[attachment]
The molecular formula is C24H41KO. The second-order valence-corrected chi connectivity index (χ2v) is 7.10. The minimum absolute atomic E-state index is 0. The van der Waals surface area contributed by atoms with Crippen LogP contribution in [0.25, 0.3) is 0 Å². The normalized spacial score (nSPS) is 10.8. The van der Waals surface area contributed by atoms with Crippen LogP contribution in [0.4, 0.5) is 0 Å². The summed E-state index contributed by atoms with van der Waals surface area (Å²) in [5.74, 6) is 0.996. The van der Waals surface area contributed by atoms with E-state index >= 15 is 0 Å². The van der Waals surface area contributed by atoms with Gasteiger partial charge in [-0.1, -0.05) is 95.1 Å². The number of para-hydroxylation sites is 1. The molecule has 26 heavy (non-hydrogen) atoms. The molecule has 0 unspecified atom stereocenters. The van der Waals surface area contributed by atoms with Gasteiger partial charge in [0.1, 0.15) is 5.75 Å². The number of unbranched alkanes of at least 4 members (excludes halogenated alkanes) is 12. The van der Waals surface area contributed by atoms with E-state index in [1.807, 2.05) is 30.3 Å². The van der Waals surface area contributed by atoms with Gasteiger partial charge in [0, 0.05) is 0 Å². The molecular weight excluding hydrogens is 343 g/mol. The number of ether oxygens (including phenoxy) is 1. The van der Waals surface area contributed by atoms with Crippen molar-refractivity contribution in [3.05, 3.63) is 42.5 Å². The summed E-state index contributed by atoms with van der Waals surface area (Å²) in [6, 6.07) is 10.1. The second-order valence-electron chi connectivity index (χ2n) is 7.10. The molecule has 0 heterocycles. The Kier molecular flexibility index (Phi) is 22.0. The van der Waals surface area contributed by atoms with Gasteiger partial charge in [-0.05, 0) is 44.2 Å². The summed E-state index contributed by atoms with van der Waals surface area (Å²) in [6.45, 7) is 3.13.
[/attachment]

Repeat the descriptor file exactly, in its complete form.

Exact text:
The molecular formula is C24H41KO. The second-order valence-corrected chi connectivity index (χ2v) is 7.10. The minimum absolute atomic E-state index is 0. The van der Waals surface area contributed by atoms with Crippen LogP contribution in [0.25, 0.3) is 0 Å². The normalized spacial score (nSPS) is 10.8. The van der Waals surface area contributed by atoms with Crippen LogP contribution in [0.4, 0.5) is 0 Å². The summed E-state index contributed by atoms with van der Waals surface area (Å²) in [5.74, 6) is 0.996. The van der Waals surface area contributed by atoms with E-state index >= 15 is 0 Å². The van der Waals surface area contributed by atoms with Gasteiger partial charge in [-0.1, -0.05) is 95.1 Å². The number of para-hydroxylation sites is 1. The molecule has 26 heavy (non-hydrogen) atoms. The molecule has 0 unspecified atom stereocenters. The van der Waals surface area contributed by atoms with Gasteiger partial charge in [0.1, 0.15) is 5.75 Å². The number of unbranched alkanes of at least 4 members (excludes halogenated alkanes) is 12. The van der Waals surface area contributed by atoms with E-state index in [1.807, 2.05) is 30.3 Å². The van der Waals surface area contributed by atoms with Gasteiger partial charge in [0, 0.05) is 0 Å². The molecular weight excluding hydrogens is 343 g/mol. The number of ether oxygens (including phenoxy) is 1. The van der Waals surface area contributed by atoms with Crippen molar-refractivity contribution in [3.05, 3.63) is 42.5 Å². The summed E-state index contributed by atoms with van der Waals surface area (Å²) in [6, 6.07) is 10.1. The second-order valence-electron chi connectivity index (χ2n) is 7.10. The molecule has 0 heterocycles. The Kier molecular flexibility index (Phi) is 22.0. The van der Waals surface area contributed by atoms with Gasteiger partial charge in [-0.05, 0) is 44.2 Å². The summed E-state index contributed by atoms with van der Waals surface area (Å²) in [6.45, 7) is 3.13.